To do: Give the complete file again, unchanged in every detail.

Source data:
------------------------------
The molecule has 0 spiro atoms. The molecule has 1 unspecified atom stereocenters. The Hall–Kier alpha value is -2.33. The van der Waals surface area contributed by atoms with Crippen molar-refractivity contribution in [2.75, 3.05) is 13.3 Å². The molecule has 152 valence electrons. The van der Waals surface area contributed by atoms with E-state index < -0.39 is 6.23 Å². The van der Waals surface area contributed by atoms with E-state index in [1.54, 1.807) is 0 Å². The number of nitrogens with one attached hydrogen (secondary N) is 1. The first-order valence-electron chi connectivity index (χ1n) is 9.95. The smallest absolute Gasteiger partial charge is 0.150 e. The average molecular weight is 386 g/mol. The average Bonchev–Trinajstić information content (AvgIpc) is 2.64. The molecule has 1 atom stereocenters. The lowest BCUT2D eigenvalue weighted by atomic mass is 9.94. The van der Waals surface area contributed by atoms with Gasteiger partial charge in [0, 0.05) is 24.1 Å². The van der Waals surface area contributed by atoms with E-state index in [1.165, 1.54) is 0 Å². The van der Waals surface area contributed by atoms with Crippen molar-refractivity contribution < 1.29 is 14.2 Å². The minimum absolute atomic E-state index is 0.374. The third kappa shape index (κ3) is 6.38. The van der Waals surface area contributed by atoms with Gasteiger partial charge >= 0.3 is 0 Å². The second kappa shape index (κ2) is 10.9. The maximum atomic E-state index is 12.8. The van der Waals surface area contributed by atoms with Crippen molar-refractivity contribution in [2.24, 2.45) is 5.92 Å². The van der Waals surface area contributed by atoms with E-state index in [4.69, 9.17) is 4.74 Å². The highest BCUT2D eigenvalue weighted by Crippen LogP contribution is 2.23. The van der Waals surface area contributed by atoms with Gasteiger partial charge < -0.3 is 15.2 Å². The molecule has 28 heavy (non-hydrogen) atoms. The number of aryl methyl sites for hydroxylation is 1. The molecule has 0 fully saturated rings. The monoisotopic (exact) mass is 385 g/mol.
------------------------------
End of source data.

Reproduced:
The molecule has 0 spiro atoms. The molecule has 1 unspecified atom stereocenters. The Hall–Kier alpha value is -2.33. The van der Waals surface area contributed by atoms with Crippen molar-refractivity contribution in [2.75, 3.05) is 13.3 Å². The molecule has 152 valence electrons. The van der Waals surface area contributed by atoms with E-state index < -0.39 is 6.23 Å². The van der Waals surface area contributed by atoms with E-state index in [1.54, 1.807) is 0 Å². The number of nitrogens with one attached hydrogen (secondary N) is 1. The first-order valence-electron chi connectivity index (χ1n) is 9.95. The smallest absolute Gasteiger partial charge is 0.150 e. The average molecular weight is 386 g/mol. The average Bonchev–Trinajstić information content (AvgIpc) is 2.64. The molecule has 1 atom stereocenters. The lowest BCUT2D eigenvalue weighted by atomic mass is 9.94. The van der Waals surface area contributed by atoms with Gasteiger partial charge in [0, 0.05) is 24.1 Å². The van der Waals surface area contributed by atoms with E-state index in [1.165, 1.54) is 0 Å². The van der Waals surface area contributed by atoms with Crippen molar-refractivity contribution < 1.29 is 14.2 Å². The minimum absolute atomic E-state index is 0.374. The third kappa shape index (κ3) is 6.38. The van der Waals surface area contributed by atoms with Gasteiger partial charge >= 0.3 is 0 Å². The second kappa shape index (κ2) is 10.9. The maximum atomic E-state index is 12.8. The van der Waals surface area contributed by atoms with Crippen molar-refractivity contribution in [2.24, 2.45) is 5.92 Å². The van der Waals surface area contributed by atoms with E-state index in [4.69, 9.17) is 4.74 Å². The highest BCUT2D eigenvalue weighted by Crippen LogP contribution is 2.23. The van der Waals surface area contributed by atoms with Gasteiger partial charge < -0.3 is 15.2 Å². The molecule has 28 heavy (non-hydrogen) atoms. The number of aryl methyl sites for hydroxylation is 1. The molecule has 0 fully saturated rings. The monoisotopic (exact) mass is 385 g/mol.